A select group of college students could get digitally cozier with their favorite NFL players.
United Way is looking for social media interns to promote the philanthropy efforts of the 32 NFL teams and each team’s United Way spokesperson to help the the organizations dominate social media.
The NFL has been known for its striking ability to engage with fans on social media. More than 4.6 million people are NFL Facebook fans and another 2.8 million follow the league on Twitter. The teams and individual players have large fan bases, too.
The interns will be called player promoters — not interns — and will be assigned an NFL player to promote. The main goal of the position is to drive traffic to the NFL player’s social media accounts to increase the player’s following, so United Way’s message will reach more people. Although unpaid, this opportunity is a chance for college sports junkies — who are social media savvy — to be noticed by their favorite NFL players and to increase their own social media following.
So far, 21 top athletes such as Greg Jennings of the Green Bay Packers, Josh Cribbs of the Cleveland Browns and Roman Harper of the New Orleans Saints have pledged to recruit 3,000 United Way volunteers over three years in an effort to reduce the U.S. high school dropout rate. The volunteers will read, tutor and mentor youth to encourage students to stay in school. United Way’s high school dropout campaign plans to sign a member from each NFL team.
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Sunday football is typically an American ritual — but it won’t be for long if NFL Digital has anything to say about it.
The 150-person team, led by Jeff Berman, is working to establish the league and its 32 teams as a 24/7, nonstop topic of conversation, not just on Sundays but in the off season, midweek, and around the world. Sports teams are a natural fit for social media — impassioned fans have something to band together and rally around, and the NFL is no different. The NFL itself has nearly 4 million Facebook fans, and then there are individual teams that have upwards of 2.5 million fans each. There are 474% more active users on the NFL Facebook Page than there were in 2010, and NFL fans generate 144% more content than they did last year, according to NFL Digital. So, it looks like the engagement strategy is working.
Mashable spoke with Jeff Berman, GM of NFL Digital, to learn more about the league’s efforts, what he learned from his MySpace days, and the importance of empowering your engineers.
Q&A With Jeff Berman, GM of NFL Digital
You spent a few “hypergrowth” years at MySpace, and I imagine you learned a few things while on the inside. What lessons did you bring to the NFL from MySpace?
I think we could spend six hours on the lessons from that experience, but there are probably four that are the most relevant as we move forward with the NFL.
The first is, focus and execution matter just as much as strategy. You have to be able to say “no” so you can focus on the right things, and you have to make sure that you execute relentlessly.
Second, there’s a Patton quote: “The good plan violently executed now is better than a perfect plan executed next week.” The lesson there is that for most digital products, you’re better off getting it to 80% and launching it, knowing that the users will teach you more about where it should go than you’d be able to figure out on your own — and then it’s just iterate, iterate, iterate.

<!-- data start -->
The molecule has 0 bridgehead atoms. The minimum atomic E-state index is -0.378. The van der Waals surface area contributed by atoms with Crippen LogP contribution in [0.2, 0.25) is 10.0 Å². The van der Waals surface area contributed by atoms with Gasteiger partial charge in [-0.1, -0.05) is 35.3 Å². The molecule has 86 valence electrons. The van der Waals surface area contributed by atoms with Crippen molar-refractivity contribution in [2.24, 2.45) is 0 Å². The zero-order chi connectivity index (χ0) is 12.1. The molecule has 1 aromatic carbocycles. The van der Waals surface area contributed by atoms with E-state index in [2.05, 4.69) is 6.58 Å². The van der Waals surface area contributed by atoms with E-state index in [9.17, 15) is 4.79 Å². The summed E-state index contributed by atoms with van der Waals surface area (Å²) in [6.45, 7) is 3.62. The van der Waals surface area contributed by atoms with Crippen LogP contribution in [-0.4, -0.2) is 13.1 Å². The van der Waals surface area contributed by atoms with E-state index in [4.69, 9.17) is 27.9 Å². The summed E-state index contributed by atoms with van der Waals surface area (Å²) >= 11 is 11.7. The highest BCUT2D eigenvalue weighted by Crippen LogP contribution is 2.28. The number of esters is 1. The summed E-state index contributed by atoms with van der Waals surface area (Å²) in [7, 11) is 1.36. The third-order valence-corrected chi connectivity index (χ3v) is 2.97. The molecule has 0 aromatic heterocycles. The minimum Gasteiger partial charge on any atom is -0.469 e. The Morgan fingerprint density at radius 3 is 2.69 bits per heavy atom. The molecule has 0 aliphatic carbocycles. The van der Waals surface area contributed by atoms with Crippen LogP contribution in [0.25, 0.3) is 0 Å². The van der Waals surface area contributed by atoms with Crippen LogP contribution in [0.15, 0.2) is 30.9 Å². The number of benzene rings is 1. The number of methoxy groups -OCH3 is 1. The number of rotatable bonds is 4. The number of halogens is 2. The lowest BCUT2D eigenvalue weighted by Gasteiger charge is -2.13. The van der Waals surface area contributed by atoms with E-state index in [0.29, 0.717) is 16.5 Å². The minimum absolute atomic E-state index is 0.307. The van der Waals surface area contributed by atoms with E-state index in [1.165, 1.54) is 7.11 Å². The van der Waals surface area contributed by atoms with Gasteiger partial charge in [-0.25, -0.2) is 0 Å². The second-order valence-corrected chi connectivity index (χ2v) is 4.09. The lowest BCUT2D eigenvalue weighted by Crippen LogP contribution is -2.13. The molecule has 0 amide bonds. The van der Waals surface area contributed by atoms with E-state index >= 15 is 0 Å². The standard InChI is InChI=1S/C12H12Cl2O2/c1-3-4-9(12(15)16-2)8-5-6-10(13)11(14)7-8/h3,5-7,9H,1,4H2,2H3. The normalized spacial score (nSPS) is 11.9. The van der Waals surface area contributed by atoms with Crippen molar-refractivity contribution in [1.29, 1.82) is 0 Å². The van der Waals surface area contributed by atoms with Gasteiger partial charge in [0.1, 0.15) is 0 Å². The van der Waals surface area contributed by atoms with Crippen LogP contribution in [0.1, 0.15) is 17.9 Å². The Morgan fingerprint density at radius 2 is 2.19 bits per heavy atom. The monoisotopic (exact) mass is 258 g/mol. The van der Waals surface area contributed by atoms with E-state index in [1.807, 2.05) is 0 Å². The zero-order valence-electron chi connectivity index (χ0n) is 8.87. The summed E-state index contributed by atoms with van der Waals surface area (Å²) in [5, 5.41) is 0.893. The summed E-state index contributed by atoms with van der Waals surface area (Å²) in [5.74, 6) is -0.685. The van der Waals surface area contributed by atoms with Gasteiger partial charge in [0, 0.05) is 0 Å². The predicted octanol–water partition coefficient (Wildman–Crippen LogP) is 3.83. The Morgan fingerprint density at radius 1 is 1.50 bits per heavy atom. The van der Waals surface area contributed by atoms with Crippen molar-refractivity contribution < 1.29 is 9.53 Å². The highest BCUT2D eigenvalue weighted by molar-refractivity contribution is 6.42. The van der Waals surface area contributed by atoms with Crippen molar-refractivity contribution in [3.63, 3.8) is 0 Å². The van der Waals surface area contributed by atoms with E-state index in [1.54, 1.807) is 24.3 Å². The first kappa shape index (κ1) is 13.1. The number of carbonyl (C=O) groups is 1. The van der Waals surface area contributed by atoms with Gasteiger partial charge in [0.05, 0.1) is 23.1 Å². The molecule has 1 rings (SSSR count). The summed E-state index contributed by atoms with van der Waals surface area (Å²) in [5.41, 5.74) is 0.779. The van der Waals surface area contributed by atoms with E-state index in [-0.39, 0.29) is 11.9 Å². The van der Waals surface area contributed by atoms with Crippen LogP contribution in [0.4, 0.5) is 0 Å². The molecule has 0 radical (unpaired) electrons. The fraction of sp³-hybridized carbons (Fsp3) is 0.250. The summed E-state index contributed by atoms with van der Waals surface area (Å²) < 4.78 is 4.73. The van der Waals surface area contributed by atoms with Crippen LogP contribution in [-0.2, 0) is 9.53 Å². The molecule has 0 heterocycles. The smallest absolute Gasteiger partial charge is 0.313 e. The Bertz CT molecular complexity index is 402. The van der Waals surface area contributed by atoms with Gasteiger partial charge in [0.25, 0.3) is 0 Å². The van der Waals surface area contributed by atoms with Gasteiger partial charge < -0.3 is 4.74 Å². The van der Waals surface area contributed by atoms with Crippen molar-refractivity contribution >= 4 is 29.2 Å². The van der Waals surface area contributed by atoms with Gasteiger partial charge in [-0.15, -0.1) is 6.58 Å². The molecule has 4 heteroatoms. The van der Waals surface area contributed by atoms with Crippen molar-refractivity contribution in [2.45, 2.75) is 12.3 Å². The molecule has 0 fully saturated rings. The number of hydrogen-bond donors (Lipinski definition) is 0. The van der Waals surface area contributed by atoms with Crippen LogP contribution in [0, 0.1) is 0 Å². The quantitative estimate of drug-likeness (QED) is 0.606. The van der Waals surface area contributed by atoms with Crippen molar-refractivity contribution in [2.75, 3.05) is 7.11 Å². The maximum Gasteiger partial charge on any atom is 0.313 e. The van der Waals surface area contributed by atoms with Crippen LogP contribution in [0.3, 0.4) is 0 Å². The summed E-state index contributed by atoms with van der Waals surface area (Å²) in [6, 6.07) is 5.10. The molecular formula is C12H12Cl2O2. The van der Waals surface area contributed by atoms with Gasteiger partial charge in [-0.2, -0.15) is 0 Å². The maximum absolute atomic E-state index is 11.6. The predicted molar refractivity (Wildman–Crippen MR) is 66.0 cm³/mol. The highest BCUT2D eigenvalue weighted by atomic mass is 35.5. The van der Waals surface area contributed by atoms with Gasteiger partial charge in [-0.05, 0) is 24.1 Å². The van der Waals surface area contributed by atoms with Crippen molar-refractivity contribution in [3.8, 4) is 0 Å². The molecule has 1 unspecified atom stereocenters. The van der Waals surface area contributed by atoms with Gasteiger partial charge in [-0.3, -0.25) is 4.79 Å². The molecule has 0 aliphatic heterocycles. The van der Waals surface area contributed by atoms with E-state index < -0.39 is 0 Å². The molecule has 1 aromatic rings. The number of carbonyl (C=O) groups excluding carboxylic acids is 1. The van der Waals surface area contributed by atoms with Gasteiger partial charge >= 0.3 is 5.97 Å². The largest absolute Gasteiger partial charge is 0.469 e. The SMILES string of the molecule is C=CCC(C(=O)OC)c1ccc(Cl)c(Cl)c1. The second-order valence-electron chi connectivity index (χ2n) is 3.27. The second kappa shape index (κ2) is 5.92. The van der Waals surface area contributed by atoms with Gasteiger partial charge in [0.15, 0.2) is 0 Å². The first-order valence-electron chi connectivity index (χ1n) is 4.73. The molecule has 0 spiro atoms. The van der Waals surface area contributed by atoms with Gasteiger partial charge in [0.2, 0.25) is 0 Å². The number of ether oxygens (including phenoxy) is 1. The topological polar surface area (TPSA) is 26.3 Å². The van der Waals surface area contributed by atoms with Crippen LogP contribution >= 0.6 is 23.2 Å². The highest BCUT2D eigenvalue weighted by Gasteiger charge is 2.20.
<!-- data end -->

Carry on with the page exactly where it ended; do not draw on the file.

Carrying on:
Third, no one bats 1000. Google doesn’t. Facebook doesn’t. MySpace certainly didn’t. Even Reid Hoffman doesn’t. So you have to throw some bombs and know that not all will connect, and if you fail, fail fast and move on to the next thing. Lastly, it’s just amazing what happens when you empower talented engineers. I think in a lot of organizations, especially media companies, engineers are handed a spec and expected to code to it. … The engineers usually know the product best, so to get the most from them and to build the best products for your consumers, you’ve got to empower your engineers.
NFL Digital broke some records at the 2011 kickoff — what are some new initiatives for this season?
The thing about media and social media is how fast it changes. … We’re looking at what we’re doing literally on a weekly basis and tweaking it. We’re developing our own strategy, but we’re also looking at what others in the sports category and [and elsewhere] are doing, and borrowing lessons wherever we can.
In the past, we were really focused on driving traffic — the purpose of every post was just to bring people back to NFL.com. And while that’s still a priority, we’re increasingly focused on engagement, acquisition and community. How do we engage fans in a conversation, whether it’s serious or fun or controversial? And then how do we lead them to engage their friends? We’re rebuilding the fan base and the avidity of the fan base — if non-fans get engaged, casual fans get more involved and avid fans become super avid fans — then we’re doing our jobs. And social can help enormously with that.
We’ve implemented a social content management system — not just for the league, but for the clubs — and we’re using Buddy Media for that. That’s a new thing that I think is going to drive a lot of what we do in social, and it really gives us an advantage because it’s essentially a federalist model, which the clubs or states have broad latitude to experiment. So if a particular club tries something new and it sticks, we can quickly leverage that knowledge across the network. We very much follow the data — data tells an objective and compelling story and can help us get better.
It’s a broad change in terms of how we approach social — it’s not just a marketing platform but an extension of our publishing platform and a way to engage fans in much deeper and more meaningful ways.